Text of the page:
Screen time and digital technology use for children: part of a healthy lifestyle
Screen time and digital technology use can be part of a healthy lifestyle when they’re balanced with other activities that are good for your child’s development. These activities include physical play, outdoor play, creative play, reading and socialising. Getting the right balance also includes making sure screen time doesn’t interfere with sleep.
Our tips can help you encourage your child to use digital technology in balanced and healthy ways.
1. Make rules about screen time and digital technology use
Your family’s rules might cover:
- where your child can use digital technology – for example, only in family rooms or not in the car
- when your child can use digital technology – for example, mealtimes are free of TV, computers and phones, or no screens before school or until chores are finished
- how your child can use digital technology – for example, for making animations or checking a netball shooting technique, but not for playing Candy Crush
- how you handle digital technology use for children of different ages – for example, there might be some games that your older child can play only when their younger sibling is out or has gone to bed
- how your child can stay safe online – for example, by letting you know if they come across upsetting and inappropriate content, or by checking privacy and location settings and personal data safety.
It’s OK if your rules include time limits to help your child balance screen time with other things like physical activity. For example, it might help to know that Australian physical activity guidelines say school-age children should have at least one hour a day of moderate to vigorous physical activity like running or jumping.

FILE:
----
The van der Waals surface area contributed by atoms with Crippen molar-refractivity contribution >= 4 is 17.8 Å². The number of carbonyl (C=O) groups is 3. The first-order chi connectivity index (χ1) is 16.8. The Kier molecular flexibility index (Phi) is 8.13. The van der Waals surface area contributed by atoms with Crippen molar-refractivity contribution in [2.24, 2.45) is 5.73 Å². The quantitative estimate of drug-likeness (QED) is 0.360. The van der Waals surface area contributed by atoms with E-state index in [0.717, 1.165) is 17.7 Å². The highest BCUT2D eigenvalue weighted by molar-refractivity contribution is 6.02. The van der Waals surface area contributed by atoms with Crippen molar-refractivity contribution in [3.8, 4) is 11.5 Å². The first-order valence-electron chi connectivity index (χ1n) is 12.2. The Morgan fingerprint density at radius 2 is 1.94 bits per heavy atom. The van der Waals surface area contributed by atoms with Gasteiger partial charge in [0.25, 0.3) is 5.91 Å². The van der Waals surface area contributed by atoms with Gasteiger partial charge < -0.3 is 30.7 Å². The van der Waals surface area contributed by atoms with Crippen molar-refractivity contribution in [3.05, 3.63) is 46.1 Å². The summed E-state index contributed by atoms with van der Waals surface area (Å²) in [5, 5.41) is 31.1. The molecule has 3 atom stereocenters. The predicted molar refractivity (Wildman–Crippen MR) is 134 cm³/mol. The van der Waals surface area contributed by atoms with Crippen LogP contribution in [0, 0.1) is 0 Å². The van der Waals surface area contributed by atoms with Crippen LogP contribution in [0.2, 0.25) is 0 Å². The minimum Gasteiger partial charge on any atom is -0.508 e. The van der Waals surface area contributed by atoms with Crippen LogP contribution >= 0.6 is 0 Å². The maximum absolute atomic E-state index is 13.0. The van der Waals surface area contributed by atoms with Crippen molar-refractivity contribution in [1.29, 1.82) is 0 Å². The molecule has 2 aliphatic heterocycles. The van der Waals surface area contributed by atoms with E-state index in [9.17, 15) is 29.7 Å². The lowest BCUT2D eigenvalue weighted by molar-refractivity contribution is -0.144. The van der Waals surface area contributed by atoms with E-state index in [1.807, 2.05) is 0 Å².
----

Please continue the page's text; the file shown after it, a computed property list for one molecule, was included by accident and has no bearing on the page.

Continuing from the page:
2. Aim for short screen time sessions
When your child is using digital technology, it’s best for your child to have short screen time sessions and take regular breaks. Getting up and moving around is important for your child’s energy levels, development, sleep, and overall health and wellbeing.
You can do this by encouraging your child to:
- use a timer to set breaks
- do something active when the timer ends, like play outside
- make use of natural breaks in screen time – for example, encourage your child to do a victory dance when they finish a level in a game.
3. Get your child moving, especially outside
It’s a good idea to encourage your child to play outside several times a day.
At this age, outdoor play can include:
- building and creating with equipment, furniture or other things they find outside
- playing tiggy, chasey or tag
- playing with balls, like kicking or shooting goals
- climbing trees.
4. Imagine and create
Reading and storytelling with your child promotes brain development and imagination, teaches your child about language and emotions, and strengthens your relationship.
5. Encourage play and friendship with others
When children play face to face with others, they develop important life skills. These include getting along with other people, being independent and learning how to sort out conflicts and problems.
You can support your school-age child’s friendships by arranging playdates and sleepovers.
6. Avoid screen time and digital technology use before bed
School-age children need plenty of sleep – 9-11 hours a night.
Screen time and digital technology use before bed can affect how quickly your child falls asleep. If your child avoids mobile phones, tablets, computer screens or TV in the hour before bed, your child is likely to get to sleep more quickly.
7. Keep digital technology out of bedrooms at night
If you keep mobile phones and other devices out of your child’s bedroom at night, your child won’t be able to stay up late playing games or messaging friends. This can also stop your child being disturbed in the night by messages or notifications.
When you help your child choose good-quality apps, games, TV and YouTube as well as balancing screen time, your child will learn to make good choices about using free time when they’re older.